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Chris
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I have been interested in this game since I heard about the reprint. I had a friend going to Origins and asked him to check the Z-Man booth to see if he had some copies. I got lucky and he did. I have had the opportunity to play this game with both 3 and 4 players. This is probably one of the most unique gaming experiences I have ever had. It is an experience not just a game. Let’s get down to it.

Components
The box weighs over 8 pounds. When you open the box you can see why. There are a couple sheets of tokens, a game board, a rule book, 6 Player boards, the matrix booklet and the Tales Book. The Tales book is 300 some odd pages and in big letters on the first page it states that it is NOT A RULEBOOK and should not be read.


The board is wonderful. The colors are easy to distinguish between although the numbers tend to be somewhat hard to read from any distance. I am kind of mixed about the 3 tracks on the board. They each face a different direction so in order to read them you must be on that side. It is not so bad on the Story and Destiny tracks but the Wealth track is a bit of a pain. When you’re sitting facing the board from the front you can’t read the wealth track as it is upside down from the rest of the board. I guess if you are playing with 4 or more players someone can keep track of that track. These things do not distract from my enjoyment of the board. UniversalHead did a great job with this one.

The cards are pretty much standard Z-Man quality. Not great but they will suffice. They are a bit on the thin side so People will sleeve them. I am not one to sleeve cards so I will just deal with the thin cards. The layout is great but the text is VERY small on the Quest and Status cards. VERY small white text in a nonstandard font can be a little difficult to read for some people. Again I have 20/10 vision so no problems here but some people will have problems. Also the White numbers on the City markers on the Location Encounter cards are hard to read and the same with the tiny numbers on the City Encounters.

They did squeeze A LOT of information on the cards and sacrifices had to be made. Again these small things do not take away from my enjoyment of the game but I thought I should mention them.

The Tokens were not very well punched and were tough to get out (I didn’t damage any but came close a bunch of times). The Skill tokens again have the same problem as the cards and that they can be tough to read and you really need to look closely to see which skill you are grabbing.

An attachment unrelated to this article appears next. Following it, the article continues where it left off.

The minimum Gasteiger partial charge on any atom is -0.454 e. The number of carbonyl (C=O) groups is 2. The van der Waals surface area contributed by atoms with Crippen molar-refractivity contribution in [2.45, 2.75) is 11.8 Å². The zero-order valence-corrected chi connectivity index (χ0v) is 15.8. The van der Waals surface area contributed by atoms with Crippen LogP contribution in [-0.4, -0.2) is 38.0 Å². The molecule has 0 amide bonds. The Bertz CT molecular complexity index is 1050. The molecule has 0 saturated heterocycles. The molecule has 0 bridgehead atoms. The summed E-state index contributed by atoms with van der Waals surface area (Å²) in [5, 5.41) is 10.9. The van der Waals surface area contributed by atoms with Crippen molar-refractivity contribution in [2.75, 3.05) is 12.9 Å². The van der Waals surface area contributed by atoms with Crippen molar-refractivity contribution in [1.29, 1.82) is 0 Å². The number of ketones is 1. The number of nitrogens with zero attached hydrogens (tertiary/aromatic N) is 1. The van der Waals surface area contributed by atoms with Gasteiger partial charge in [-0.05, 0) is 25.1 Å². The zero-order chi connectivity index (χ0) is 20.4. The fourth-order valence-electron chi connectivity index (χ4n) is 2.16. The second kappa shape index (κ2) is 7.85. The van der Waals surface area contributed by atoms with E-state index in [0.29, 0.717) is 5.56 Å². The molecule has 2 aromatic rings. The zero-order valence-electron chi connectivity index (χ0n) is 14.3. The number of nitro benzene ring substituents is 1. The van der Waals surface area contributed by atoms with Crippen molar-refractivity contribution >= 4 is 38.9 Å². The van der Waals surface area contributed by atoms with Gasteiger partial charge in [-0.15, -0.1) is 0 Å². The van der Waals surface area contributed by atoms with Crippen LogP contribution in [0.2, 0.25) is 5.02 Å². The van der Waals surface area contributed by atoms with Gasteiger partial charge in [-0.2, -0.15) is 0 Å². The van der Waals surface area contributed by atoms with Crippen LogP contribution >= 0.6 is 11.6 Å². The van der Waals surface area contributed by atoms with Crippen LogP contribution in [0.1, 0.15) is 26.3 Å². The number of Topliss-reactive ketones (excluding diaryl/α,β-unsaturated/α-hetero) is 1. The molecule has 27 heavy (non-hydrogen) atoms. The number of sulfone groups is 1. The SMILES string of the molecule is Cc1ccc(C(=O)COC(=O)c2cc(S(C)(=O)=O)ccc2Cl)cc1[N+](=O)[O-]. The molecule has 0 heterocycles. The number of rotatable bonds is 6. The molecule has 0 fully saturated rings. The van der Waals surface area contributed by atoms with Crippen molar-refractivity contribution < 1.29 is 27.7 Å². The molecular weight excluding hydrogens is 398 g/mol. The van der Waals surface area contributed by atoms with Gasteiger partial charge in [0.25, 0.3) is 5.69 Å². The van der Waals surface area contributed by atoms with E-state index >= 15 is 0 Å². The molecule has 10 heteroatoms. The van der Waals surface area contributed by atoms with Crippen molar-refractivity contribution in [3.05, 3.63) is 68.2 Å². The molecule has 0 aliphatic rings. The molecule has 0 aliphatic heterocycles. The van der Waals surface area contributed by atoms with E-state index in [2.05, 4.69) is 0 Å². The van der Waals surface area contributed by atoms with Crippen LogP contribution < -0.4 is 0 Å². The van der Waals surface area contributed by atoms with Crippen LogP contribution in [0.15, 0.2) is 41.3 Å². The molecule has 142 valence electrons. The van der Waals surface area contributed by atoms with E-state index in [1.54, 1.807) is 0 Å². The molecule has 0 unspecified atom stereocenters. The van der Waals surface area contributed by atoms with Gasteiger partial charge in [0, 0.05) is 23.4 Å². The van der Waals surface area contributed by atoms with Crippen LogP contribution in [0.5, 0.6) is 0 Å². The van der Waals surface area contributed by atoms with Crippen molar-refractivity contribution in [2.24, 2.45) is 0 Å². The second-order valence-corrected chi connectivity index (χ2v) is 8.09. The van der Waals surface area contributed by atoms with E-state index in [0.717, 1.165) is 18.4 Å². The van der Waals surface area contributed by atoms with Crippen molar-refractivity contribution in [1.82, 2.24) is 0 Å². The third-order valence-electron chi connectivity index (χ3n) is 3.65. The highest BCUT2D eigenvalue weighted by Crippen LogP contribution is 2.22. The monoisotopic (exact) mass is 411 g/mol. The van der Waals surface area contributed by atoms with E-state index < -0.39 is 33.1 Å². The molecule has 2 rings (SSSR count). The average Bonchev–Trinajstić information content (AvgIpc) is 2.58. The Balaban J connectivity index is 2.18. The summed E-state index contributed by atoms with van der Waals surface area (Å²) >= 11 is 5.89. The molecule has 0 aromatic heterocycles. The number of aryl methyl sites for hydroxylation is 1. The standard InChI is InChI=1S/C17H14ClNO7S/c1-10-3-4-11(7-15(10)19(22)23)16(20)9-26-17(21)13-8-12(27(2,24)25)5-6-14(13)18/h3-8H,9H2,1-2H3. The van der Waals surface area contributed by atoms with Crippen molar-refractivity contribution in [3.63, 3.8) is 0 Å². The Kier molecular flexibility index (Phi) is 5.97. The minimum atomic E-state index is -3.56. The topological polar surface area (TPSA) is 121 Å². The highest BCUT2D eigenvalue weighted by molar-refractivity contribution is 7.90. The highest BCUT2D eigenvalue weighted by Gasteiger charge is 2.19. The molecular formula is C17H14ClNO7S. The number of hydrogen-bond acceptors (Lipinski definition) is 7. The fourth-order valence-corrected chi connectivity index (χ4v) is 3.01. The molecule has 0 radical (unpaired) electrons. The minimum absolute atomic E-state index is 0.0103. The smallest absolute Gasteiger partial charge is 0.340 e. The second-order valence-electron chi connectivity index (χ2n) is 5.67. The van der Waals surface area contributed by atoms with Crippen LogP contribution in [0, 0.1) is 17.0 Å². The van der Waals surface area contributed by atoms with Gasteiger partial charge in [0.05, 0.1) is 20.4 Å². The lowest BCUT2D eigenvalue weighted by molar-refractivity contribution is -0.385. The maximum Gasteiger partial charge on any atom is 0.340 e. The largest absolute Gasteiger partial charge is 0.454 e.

The other 2 components are the Reaction Matrix and the Book of Tales (The player boards are really part of the reaction matrix). The layout of both the matrix and tales book are easy to use and the matrix has some artwork for you to look at while being the matrix reader. The player boards are essential. They tell you the choices you have for the reaction matrix (more on the gameplay later). I will be tabbing my book of tales I think to make is easy to get to some sections easier. There are over 2300 tales in the book and some lead you to other pages. Digging through the book, while not a problem, can be made easier by tabbing. As I do not see myself trading or selling this game anytime soon tabbing the book is fine to me.

Gameplay
The rules are remarkably basic. The procedure tends to be “Odd” but once you know it the game just flows. The object of the game is to score 20 points (A combination of Story Points and Destiny Points that you secretly choose at the beginning of the game). You can play to more points for a longer game but 20 is fine for beginners. Each player starts in Bagdad and has to return there to win the game. Each player starts the game Poor and your wealth level sets your movement rate on land and sea (unless you have the seamanship skill). Each player will also choose 3 skills to start the game with. Skills are very important and will usually lead to better experiences in your adventures. A player’s turn is basically Move and have an encounter. It is pretty simple really. You move a maximum amount of space as determined by the higher of your two movement numbers and the maximum amount of a type is restricted by the lower number and type. So when you have 2 land and 6 sea movement you can move a maximum of 6 spaces and a maximum of 2 of them can be my land. You start the game with 4 / 4.


So once you get to a location you will draw an Encounter card. There are 3 types of encounter cards. The Person encounters have 3 numbers depending on the time of day (The time of day is determined by a marker by the encounter deck and each time through the deck you change the time of day). The city encounters have a small gold box with a number in it and the location cards have 6 different terrain symbols and a number in each. Your matrix number is based on the terrain type you are standing one.


Once you draw a Encounter and have your number you tell the person to your left (who will have the Book of tales) and they look it up in the book. The 1st 200 (?) tales in the book are just ways of looking up the correct item in the reaction matrix. They will then ask the player to roll a die and the result of the die role, plus some modifiers, will give the tales reader a number between 1 and 12 (results over 12 are considered 12). They then look and the book of tales and are given an Adjective and a Matrix number. So let’s say the card was a parson and it was a beggar. You die roll give the result Wounded on reaction matrix A. You would then look at your player aid and see that you have several choices of how to react to the wounded beggar.